Gendered Pronouns

When we looked at the characteristics of nouns and pronouns, we found that third-person pronouns are gendered. That is, they refer to male, female, or neutral nouns. This can cause you problems if you are referring to a noun that has no definite gender. Consider these sentences:

George Washington insisted that he could not tell a lie. Is there any politician today who is so honest in his dealings with the public?

The first sentence is lovely, but the second? Time was, politicians were all male, and his was an acceptable third-person singular pronoun even when the antecedent could be a woman. Today, however, the masculine pronoun is no longer acceptable to most readers. Here are a few ways of getting around this problem.

1. Use his or her, s/he, and other such constructions.
These phrases avoid the problem of gender bias, but they are rather clunky. For example:

Is there any politician today who is so honest in his or her dealings with the public?

2. Use they, them, and their as if they were singular pronouns. Many grammar purists (and faculty) dislike this usage, but it has grown in acceptance. If we adopted this strategy, our sentence would read:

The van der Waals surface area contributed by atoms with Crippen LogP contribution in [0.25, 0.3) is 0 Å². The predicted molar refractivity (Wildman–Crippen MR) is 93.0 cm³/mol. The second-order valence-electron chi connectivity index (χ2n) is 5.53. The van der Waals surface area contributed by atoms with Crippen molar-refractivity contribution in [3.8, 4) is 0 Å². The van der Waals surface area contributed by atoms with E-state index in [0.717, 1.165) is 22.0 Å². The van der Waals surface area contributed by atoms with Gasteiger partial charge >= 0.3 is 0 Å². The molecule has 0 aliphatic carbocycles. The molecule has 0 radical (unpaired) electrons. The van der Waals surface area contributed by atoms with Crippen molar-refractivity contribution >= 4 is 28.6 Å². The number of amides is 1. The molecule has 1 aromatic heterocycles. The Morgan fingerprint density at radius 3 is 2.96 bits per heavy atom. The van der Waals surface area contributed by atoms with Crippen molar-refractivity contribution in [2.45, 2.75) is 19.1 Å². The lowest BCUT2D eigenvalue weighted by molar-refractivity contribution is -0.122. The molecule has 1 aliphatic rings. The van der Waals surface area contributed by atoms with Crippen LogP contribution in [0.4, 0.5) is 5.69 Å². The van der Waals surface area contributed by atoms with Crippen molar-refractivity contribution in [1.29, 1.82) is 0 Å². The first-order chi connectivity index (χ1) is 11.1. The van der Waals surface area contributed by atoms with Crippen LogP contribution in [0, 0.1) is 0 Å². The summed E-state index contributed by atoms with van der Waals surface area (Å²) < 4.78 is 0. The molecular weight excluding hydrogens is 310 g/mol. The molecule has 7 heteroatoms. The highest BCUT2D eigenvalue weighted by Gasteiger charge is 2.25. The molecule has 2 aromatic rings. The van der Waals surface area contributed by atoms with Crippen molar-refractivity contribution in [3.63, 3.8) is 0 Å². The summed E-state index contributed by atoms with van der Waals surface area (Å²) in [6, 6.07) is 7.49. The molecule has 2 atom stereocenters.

3. Rewrite the sentence in the plural. This is the easiest, best-looking way to solve the gender problem, and I strongly recommend it. With this trick, our sentence would read:

Are there any politicians today who are so honest in their dealings with the public?

Since politicians is plural, we can avoid choosing between his, her, his/her, etc., and simply select the gender-neutral their.

If, however, a pronoun's antecedent has a definite gender, then a gendered pronoun is okay. For instance, all NBA players really are male and all WNBA players really are female, so these sentences are fine:

An NBA player must trust his agent.

A WNBA player must trust her agent.

The issue only arises when a noun potentially refers to either men or women. In that case, use one of the solutions above.

Pronoun Agreement

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